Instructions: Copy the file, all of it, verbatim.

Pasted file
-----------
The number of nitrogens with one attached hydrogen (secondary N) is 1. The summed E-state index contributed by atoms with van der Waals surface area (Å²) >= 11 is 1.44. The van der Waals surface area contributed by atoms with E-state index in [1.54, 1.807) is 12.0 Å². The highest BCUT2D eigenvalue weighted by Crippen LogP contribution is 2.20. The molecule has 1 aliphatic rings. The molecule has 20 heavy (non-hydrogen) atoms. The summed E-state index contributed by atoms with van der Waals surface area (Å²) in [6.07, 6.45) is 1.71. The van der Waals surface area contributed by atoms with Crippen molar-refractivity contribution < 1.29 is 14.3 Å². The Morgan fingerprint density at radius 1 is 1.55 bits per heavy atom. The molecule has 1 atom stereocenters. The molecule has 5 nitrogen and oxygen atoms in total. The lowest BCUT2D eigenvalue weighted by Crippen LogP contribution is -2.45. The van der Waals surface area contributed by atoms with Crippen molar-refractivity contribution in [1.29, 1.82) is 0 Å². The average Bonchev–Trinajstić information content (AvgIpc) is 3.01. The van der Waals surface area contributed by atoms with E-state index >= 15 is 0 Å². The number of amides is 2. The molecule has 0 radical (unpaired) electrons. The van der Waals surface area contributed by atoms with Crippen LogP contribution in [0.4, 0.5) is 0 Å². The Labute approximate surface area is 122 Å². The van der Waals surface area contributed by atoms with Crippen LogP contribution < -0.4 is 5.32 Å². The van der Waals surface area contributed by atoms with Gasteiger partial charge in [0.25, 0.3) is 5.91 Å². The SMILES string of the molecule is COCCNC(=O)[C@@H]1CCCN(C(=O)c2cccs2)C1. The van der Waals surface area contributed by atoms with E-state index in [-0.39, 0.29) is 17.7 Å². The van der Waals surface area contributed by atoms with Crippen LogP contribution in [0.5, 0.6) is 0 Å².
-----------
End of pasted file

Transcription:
The number of nitrogens with one attached hydrogen (secondary N) is 1. The summed E-state index contributed by atoms with van der Waals surface area (Å²) >= 11 is 1.44. The van der Waals surface area contributed by atoms with E-state index in [1.54, 1.807) is 12.0 Å². The highest BCUT2D eigenvalue weighted by Crippen LogP contribution is 2.20. The molecule has 1 aliphatic rings. The molecule has 20 heavy (non-hydrogen) atoms. The summed E-state index contributed by atoms with van der Waals surface area (Å²) in [6.07, 6.45) is 1.71. The van der Waals surface area contributed by atoms with Crippen molar-refractivity contribution < 1.29 is 14.3 Å². The Morgan fingerprint density at radius 1 is 1.55 bits per heavy atom. The molecule has 1 atom stereocenters. The molecule has 5 nitrogen and oxygen atoms in total. The lowest BCUT2D eigenvalue weighted by Crippen LogP contribution is -2.45. The van der Waals surface area contributed by atoms with Crippen molar-refractivity contribution in [1.29, 1.82) is 0 Å². The average Bonchev–Trinajstić information content (AvgIpc) is 3.01. The van der Waals surface area contributed by atoms with E-state index >= 15 is 0 Å². The number of amides is 2. The molecule has 0 radical (unpaired) electrons. The van der Waals surface area contributed by atoms with Crippen LogP contribution in [0.4, 0.5) is 0 Å². The Labute approximate surface area is 122 Å². The van der Waals surface area contributed by atoms with Crippen LogP contribution < -0.4 is 5.32 Å². The van der Waals surface area contributed by atoms with Gasteiger partial charge in [0.25, 0.3) is 5.91 Å². The SMILES string of the molecule is COCCNC(=O)[C@@H]1CCCN(C(=O)c2cccs2)C1. The van der Waals surface area contributed by atoms with E-state index in [-0.39, 0.29) is 17.7 Å². The van der Waals surface area contributed by atoms with Crippen LogP contribution in [0.5, 0.6) is 0 Å².